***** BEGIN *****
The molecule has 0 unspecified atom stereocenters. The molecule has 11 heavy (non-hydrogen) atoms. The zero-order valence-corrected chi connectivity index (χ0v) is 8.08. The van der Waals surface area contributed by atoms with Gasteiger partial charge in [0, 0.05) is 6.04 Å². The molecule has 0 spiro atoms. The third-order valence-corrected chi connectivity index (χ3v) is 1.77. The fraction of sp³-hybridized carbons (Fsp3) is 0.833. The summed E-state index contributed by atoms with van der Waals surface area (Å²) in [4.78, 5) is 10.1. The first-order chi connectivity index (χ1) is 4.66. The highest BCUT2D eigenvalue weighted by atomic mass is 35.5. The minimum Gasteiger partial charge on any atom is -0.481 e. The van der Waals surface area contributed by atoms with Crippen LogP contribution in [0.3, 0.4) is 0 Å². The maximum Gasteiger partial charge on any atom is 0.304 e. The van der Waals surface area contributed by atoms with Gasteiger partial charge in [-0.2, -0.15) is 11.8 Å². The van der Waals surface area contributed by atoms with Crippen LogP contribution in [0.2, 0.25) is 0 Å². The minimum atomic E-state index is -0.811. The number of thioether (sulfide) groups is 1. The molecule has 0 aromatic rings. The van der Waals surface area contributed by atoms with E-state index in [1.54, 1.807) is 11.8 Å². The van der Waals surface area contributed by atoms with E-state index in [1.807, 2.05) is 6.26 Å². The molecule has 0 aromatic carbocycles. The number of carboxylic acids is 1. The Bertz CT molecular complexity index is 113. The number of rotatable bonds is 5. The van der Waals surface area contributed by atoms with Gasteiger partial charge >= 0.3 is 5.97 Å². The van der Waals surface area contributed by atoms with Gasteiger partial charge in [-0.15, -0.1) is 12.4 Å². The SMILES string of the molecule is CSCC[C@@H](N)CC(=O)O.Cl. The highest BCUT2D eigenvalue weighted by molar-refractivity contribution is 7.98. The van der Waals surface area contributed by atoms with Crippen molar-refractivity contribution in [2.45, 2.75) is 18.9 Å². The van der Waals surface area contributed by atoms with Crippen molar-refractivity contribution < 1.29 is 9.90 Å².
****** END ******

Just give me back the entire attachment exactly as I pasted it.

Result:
The molecule has 0 unspecified atom stereocenters. The molecule has 11 heavy (non-hydrogen) atoms. The zero-order valence-corrected chi connectivity index (χ0v) is 8.08. The van der Waals surface area contributed by atoms with Gasteiger partial charge in [0, 0.05) is 6.04 Å². The molecule has 0 spiro atoms. The third-order valence-corrected chi connectivity index (χ3v) is 1.77. The fraction of sp³-hybridized carbons (Fsp3) is 0.833. The summed E-state index contributed by atoms with van der Waals surface area (Å²) in [4.78, 5) is 10.1. The first-order chi connectivity index (χ1) is 4.66. The highest BCUT2D eigenvalue weighted by atomic mass is 35.5. The minimum Gasteiger partial charge on any atom is -0.481 e. The van der Waals surface area contributed by atoms with Crippen LogP contribution in [0.3, 0.4) is 0 Å². The maximum Gasteiger partial charge on any atom is 0.304 e. The van der Waals surface area contributed by atoms with Gasteiger partial charge in [-0.2, -0.15) is 11.8 Å². The van der Waals surface area contributed by atoms with Crippen LogP contribution in [0.2, 0.25) is 0 Å². The minimum atomic E-state index is -0.811. The number of thioether (sulfide) groups is 1. The molecule has 0 aromatic rings. The van der Waals surface area contributed by atoms with E-state index in [1.54, 1.807) is 11.8 Å². The van der Waals surface area contributed by atoms with E-state index in [1.807, 2.05) is 6.26 Å². The molecule has 0 aromatic carbocycles. The number of carboxylic acids is 1. The Bertz CT molecular complexity index is 113. The number of rotatable bonds is 5. The van der Waals surface area contributed by atoms with Gasteiger partial charge >= 0.3 is 5.97 Å². The van der Waals surface area contributed by atoms with Gasteiger partial charge in [-0.15, -0.1) is 12.4 Å². The SMILES string of the molecule is CSCC[C@@H](N)CC(=O)O.Cl. The highest BCUT2D eigenvalue weighted by molar-refractivity contribution is 7.98. The van der Waals surface area contributed by atoms with Crippen molar-refractivity contribution in [2.45, 2.75) is 18.9 Å². The van der Waals surface area contributed by atoms with Crippen molar-refractivity contribution < 1.29 is 9.90 Å².